Children with osteogenesis imperfecta (OI) still suffer from frequent fractures, despite bisphosphonate treatment. Thus new therapeutic approaches are needed. Sclerostin is a protein that is thought to inhibit bone formation. Treatment with sclerostin antibodies (SclAB) increases bone mass in animal models and in clinical trials and may be a rational therapy for OI as well.
Transgenic (TgOI) Col1a1Jrt/+ mice were generated being a model of OI type IV. 8 weeks old TgOI (n=8) and Wt (n=8) were analyzed after 4 weeks of SclAB treatment and compared to untreated animals (n=7, n=8). The bone mineralization density distribution (BMDD) of the cortical (Ct), metaphyseal spongiosa (MS) and epiphyseal spongiosa (ES) in the distal femur was measured by quantitative backscattered electron imaging. Additionally microCT parameters of the femurs were obtained.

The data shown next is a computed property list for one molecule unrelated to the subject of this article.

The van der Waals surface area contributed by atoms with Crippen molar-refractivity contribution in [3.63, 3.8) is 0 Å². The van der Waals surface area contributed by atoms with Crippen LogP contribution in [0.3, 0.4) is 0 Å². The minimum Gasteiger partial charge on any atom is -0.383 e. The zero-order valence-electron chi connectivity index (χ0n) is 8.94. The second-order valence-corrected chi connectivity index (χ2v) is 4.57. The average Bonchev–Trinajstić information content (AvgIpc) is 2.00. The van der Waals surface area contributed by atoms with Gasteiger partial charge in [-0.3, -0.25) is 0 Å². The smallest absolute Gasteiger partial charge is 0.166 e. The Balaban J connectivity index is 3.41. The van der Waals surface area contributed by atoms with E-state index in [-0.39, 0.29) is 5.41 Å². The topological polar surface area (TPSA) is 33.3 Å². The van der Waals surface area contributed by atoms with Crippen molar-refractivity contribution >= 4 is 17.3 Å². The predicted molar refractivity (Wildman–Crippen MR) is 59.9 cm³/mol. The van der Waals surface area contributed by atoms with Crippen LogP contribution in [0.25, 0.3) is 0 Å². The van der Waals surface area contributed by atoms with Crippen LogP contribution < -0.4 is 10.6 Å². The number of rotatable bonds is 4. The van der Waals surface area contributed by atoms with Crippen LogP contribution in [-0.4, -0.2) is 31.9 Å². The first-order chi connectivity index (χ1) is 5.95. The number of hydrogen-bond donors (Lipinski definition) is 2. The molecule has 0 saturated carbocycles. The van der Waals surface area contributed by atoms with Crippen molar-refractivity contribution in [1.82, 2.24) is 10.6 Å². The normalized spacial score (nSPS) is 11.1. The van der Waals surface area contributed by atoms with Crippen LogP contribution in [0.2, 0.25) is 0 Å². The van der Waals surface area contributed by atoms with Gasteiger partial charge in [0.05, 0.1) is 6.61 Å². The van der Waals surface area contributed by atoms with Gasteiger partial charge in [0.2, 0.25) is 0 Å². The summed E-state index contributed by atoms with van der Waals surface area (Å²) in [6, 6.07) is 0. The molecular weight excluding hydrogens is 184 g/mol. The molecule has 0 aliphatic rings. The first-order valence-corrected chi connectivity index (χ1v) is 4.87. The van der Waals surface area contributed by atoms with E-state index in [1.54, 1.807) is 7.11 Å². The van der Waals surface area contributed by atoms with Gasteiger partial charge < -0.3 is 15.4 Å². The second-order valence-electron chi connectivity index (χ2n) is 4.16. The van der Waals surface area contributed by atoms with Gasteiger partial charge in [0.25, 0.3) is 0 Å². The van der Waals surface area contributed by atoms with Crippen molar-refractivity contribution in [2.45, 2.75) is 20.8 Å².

TgOI mice exhibit increased bone matrix mineralization compared to Wt (most frequently occurring Ca concentration: Ct:+6.8% MS:+5.2% ES:+8.2%, P<0.001). The mineralization was also more homogenous in Ct. This fits previous findings in OI models. The percentage of lowly mineralized areas was increased in MS and ES most likely due to the decrease of bone volume (−86.3%, P<0.001).
Treatment with SclAB of Wt and TgOI mice overall led to shifts in the BMDD of the spongiosa towards higher and more homogenously mineralized bone. This is consistent with the observed decrease in percentage of lowly mineralized regions reflecting the increase in bone volume due to SclAB treatment. Two-way ANOVA tests revealed no interaction between genotype and treatment. After treatment, BV/TV of the Wt (+77.7%, P<0.001) and the TgOI (+65.9%, P=0.02) animals were elevated. Wt/SclAB and the TgOI/SclAB mice exhibit more bone volume and a similar increase in matrix mineralization compared to the corresponding untreated animals.
Therefore we conclude, that SclAB treatment has the similar effect on mineralization in TgOI and Wt mice.
17 May 2014 - 20 May 2014